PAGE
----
It is an irony that an unlikely person in Buhari, with the force of Babatunde Raji Fashola, his Trojan of works, has done more roads for the east than any minister in a long time, including the second Niger Bridge that is on course to be a breath-taking achievement.
Bishop Kukah said if any other ethnic leader did what Buhari has done in his nepotism, he would have inspired a coup. He was right. But he forgot that Jonathan committed the same crime, and that is what led to Buhari’s second coming. It was not a coup of the gun, but of the vote. But just like all coups in Nigerian history, they were heralded as messiahs and have disappointed in the end.
Today, the reason that Buhari came was also partly because talakawa rallied behind their hero. They would not do that today. The talakawa vote rid their hero of his mystique. Buhari the aspirant was a soldier who did not bend to folly. He did not accept injustice. He did not work with the filthy or the compromised. He was the myth and legend of the aspiring poor. He was idealized in stratosphere. But Buhari the mythmaker will not pardon the ambitious Buhari for snuffing out the epic tale. Office closed the orifice.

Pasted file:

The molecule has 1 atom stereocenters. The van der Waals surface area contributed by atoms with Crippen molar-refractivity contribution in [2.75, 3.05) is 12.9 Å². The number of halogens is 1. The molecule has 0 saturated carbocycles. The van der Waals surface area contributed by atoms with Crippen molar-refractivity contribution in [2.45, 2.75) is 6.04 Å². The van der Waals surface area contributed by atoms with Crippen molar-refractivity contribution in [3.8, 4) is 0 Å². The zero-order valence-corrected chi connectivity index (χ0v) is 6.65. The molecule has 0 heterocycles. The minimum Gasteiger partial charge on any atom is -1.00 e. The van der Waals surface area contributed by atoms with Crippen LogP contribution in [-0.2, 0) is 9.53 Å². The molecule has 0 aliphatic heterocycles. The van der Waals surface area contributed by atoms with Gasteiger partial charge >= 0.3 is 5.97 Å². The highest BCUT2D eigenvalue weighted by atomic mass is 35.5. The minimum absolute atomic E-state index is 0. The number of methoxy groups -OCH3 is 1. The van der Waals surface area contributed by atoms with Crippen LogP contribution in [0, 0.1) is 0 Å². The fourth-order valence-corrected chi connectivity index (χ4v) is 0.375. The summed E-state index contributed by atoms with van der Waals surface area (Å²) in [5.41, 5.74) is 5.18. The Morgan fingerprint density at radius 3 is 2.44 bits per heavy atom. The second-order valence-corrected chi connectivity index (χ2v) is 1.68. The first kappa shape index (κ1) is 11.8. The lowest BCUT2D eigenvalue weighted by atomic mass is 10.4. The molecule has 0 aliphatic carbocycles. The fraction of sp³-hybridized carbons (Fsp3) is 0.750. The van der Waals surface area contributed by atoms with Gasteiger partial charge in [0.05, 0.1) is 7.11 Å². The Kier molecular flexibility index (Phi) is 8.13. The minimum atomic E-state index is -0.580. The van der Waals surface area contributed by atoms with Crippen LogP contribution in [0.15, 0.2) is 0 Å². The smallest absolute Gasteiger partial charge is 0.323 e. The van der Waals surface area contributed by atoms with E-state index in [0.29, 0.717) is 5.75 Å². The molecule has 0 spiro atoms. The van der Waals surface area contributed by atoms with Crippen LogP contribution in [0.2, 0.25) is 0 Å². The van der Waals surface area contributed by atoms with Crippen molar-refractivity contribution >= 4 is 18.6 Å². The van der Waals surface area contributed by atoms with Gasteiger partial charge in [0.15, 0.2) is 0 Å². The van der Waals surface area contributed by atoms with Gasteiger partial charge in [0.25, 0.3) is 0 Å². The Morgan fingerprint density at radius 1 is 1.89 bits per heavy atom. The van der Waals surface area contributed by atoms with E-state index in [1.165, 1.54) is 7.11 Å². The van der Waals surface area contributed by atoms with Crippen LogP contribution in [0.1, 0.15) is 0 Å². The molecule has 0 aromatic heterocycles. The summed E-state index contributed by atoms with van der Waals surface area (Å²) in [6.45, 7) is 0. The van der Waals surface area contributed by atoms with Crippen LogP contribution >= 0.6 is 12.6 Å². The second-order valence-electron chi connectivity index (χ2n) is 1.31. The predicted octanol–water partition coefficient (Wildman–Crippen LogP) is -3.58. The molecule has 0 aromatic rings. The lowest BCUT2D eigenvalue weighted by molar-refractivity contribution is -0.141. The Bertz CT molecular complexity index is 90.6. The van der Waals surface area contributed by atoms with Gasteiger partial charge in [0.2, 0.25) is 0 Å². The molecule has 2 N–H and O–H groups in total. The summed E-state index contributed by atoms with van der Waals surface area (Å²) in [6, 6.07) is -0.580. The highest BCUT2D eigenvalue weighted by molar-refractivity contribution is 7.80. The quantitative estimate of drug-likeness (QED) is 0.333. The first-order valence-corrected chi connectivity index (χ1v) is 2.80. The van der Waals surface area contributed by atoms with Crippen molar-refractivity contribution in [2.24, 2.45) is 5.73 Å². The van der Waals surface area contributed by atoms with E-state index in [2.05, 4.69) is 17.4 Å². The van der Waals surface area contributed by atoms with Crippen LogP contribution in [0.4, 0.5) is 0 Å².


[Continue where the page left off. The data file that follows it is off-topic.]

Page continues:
But giving prime jobs to his kinsmen have not stopped the butchery in Borno. It has not stopped the bloody maelstrom in southern Kaduna, the ferreting away of the Boys of Kankara, the blood-spattered highway between Abuja and Kaduna, the tax-collectors who have set Sokoto poor out of their farms and out of their country. His home state emir wondered what sort of a country Nigeria was. The Sultan of Sokoto has lamented the north as the perilous part of Nigeria. The talakawa are poorer today than ever. So, there. The soldier’s gun is dud at his own homestead.
It is the region that Soyinka in his new novel, Chronicles of the Happiest People on Earth, locates part of his morbid tale. In the bard’s Chronicles, the society is like a living mortuary, so we the analysts are “social morticians.”